Rising temperatures through climate change are expected to increase arboviral disease pressure, so understanding the impact of climate change on newly emerging diseases such as Zika is essential to prepare for future outbreaks. However, because disease transmission may be less effective at very high temperatures, it is still being determined whether the risk will uniformly increase in different regions.
Given the nonlinear relationship between temperature and many crucial biological vector traits, mathematical modeling is a useful tool for predicting the impact of temperature on arbovirus risk.
Recent work characterizing these temperature dependencies has highlighted how climate change may impact geographic disease spread. A new study extended this prior work by examining how newly emerging diseases, like Zika, will be affected by specific future climate change scenarios in four diverse regions of Brazil: Manaus, Recife, Rio de Janeiro, and Sao Paulo.
They mainly explored how projections might vary across regions within a country and the likely impact of year-to-year temperature variation. They obtained the historical and projected future temperature data from ISIMIP (The InterSectoral Impact Model Intercomparison Project).
For our historical baseline, they used data from 2015–2019, five years encompassing the Zika outbreak in Brazil. For the forecast, they used 30-year projections, i.e., projected temperature data for the years 2045–2049, giving an estimation of overall changes in risk by the second half of the 2040s compared to the recent past.
Zika and dengue’s temperature profile for R0 peaks at a relatively high temperature, around 30˚C. Prior work has suggested that climate change will increase their transmission potential and geographic extent of transmission.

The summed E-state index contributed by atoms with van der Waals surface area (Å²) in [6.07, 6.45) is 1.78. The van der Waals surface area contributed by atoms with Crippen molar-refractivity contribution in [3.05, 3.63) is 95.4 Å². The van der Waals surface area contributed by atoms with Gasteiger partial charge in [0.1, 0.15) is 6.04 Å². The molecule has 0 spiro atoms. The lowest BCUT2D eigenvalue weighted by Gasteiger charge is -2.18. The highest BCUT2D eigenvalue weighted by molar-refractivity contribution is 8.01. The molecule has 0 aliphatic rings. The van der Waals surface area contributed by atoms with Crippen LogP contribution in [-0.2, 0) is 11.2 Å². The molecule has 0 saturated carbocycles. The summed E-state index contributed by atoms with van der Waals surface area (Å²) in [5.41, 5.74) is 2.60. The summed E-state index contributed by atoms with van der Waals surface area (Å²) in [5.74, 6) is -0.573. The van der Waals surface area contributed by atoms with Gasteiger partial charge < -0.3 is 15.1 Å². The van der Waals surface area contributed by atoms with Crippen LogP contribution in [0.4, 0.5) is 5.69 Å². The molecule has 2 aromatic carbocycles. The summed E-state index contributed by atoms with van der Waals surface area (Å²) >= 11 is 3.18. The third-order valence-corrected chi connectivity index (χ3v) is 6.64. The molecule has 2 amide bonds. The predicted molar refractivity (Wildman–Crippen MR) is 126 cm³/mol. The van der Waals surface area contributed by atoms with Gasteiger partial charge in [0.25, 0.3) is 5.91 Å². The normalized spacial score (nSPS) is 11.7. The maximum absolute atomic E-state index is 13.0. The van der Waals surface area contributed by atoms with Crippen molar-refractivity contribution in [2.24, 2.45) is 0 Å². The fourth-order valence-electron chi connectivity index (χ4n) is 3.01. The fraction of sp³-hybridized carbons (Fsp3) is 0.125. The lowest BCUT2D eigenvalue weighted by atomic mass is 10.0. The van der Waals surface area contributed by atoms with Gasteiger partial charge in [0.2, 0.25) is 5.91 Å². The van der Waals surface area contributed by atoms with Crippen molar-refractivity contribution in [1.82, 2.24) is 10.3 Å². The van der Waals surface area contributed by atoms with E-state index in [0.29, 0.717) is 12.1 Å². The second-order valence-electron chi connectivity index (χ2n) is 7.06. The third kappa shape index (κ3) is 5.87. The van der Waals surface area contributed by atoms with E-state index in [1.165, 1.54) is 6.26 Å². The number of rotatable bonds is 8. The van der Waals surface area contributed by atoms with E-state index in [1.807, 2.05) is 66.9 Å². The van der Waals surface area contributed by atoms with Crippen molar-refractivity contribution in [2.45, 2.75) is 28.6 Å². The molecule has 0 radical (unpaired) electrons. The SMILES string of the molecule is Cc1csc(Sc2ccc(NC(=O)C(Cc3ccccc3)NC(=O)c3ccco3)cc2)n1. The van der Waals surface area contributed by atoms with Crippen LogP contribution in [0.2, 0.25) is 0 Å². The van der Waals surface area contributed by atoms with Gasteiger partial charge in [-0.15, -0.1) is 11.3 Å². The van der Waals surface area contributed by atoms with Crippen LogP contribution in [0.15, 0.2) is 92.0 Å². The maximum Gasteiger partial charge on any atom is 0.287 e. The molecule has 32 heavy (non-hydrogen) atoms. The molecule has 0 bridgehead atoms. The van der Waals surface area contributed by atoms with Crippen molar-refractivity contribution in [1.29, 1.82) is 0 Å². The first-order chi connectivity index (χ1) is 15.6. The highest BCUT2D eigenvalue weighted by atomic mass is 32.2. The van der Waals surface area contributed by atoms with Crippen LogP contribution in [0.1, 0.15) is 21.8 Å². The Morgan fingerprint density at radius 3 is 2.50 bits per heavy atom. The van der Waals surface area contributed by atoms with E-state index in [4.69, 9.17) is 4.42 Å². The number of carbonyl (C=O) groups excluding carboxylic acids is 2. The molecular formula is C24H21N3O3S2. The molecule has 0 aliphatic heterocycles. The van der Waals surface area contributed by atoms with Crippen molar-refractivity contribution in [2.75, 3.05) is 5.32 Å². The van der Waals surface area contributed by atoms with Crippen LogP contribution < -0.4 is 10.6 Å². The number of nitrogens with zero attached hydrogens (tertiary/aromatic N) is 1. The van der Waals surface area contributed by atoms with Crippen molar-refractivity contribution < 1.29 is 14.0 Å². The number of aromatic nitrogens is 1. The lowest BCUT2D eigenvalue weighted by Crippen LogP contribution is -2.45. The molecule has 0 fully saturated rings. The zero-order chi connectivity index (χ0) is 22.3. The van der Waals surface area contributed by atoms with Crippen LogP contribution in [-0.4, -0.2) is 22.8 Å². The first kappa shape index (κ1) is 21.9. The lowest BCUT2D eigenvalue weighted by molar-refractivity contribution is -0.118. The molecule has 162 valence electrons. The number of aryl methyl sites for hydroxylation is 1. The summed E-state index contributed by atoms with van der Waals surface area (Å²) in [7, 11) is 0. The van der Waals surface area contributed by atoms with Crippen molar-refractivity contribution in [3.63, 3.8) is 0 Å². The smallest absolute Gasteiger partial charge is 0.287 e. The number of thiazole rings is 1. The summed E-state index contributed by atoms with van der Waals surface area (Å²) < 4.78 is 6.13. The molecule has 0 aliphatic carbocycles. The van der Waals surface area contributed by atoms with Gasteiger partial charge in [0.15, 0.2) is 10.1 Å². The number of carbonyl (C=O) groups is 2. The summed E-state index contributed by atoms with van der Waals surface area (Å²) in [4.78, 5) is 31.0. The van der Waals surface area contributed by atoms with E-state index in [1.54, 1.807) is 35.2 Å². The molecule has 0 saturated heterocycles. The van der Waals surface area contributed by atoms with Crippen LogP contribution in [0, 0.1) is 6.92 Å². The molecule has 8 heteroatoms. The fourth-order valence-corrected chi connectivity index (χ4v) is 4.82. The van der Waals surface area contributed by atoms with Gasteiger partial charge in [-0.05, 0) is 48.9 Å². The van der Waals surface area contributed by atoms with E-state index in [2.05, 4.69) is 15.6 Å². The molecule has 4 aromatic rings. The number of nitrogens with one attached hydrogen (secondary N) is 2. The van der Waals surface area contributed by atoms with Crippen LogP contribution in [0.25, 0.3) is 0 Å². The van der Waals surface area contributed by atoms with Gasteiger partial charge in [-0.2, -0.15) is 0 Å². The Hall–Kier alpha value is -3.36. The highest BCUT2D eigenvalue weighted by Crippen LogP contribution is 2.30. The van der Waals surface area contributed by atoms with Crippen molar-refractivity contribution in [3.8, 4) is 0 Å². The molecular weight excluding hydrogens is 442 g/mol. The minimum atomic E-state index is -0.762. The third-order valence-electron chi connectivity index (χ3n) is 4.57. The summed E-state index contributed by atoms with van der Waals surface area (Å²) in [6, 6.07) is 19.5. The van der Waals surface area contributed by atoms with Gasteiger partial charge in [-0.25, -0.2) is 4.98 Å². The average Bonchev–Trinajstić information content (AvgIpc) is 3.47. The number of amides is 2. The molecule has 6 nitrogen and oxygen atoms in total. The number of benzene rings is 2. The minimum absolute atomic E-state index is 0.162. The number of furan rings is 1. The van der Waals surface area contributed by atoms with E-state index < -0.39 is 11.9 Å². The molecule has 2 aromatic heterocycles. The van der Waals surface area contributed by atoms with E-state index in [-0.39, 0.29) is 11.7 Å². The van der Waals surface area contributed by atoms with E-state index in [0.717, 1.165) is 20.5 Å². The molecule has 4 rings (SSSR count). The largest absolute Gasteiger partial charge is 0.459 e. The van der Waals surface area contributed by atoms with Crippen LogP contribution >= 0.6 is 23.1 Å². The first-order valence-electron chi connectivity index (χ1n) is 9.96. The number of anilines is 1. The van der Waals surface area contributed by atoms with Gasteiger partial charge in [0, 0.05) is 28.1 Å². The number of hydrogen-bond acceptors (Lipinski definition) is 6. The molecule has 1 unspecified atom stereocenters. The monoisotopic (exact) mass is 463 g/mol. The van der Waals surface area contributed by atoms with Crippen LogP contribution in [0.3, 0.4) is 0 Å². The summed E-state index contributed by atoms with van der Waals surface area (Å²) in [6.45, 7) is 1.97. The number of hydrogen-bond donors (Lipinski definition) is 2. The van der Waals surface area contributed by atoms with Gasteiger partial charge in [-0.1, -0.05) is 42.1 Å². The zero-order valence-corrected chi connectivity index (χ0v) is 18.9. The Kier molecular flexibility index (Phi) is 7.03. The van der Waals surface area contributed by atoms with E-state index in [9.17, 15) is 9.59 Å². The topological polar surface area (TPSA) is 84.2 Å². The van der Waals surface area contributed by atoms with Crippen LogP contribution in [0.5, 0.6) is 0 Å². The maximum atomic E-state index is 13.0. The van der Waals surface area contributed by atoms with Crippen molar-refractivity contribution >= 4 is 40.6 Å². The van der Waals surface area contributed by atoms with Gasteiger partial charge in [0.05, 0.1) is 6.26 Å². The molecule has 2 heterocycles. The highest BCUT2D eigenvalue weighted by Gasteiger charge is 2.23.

Scientists noted, “When examining the impact of climate change projections on Brazil, we find general agreement with this expectation but also variability across different climatic regions within the country. This variability across different climate zones is evident in which shows that Manaus is a region on the cusp of experiencing a decrease in arbovirus risk at certain times of the year in certain years, while both Recife and Rio de Janeiro show large increases in risk throughout the year.”
“In places like Recife and Rio de Janeiro, we project the extension of the risk season. In São Paulo, we see that it is likely that future arboviral risk will depend on how the climate changes. These results highlight that transmission is likely to expand into geographic regions with cooler climates. Regions with temperatures that are too cold to sustain year-round transmission will become increasingly vulnerable to newly seeded outbreaks sparking seasonal epidemics.”
“Of the four cities in the analysis, Manaus is the only city to reach this peak temperature, and even in the high emission scenario, the maximum temperature in our projections is only briefly above 35˚C at the beginning of October. Thus, even in regions with warmer tropical rain forest climates like Manaus, our results show that in most regions, climate change is not likely to have a substantial or consistent protective effect on arbovirus transmission.”
- Van Wyk H, Eisenberg JNS, Brouwer AF (2023) Long-term projections of the impacts of warming temperatures on Zika and dengue risk in four Brazilian cities using a temperature-dependent basic reproduction number. PLoS Negl Trop Dis 17(4): e0010839. DOI: 10.1371/journal.pntd.0010839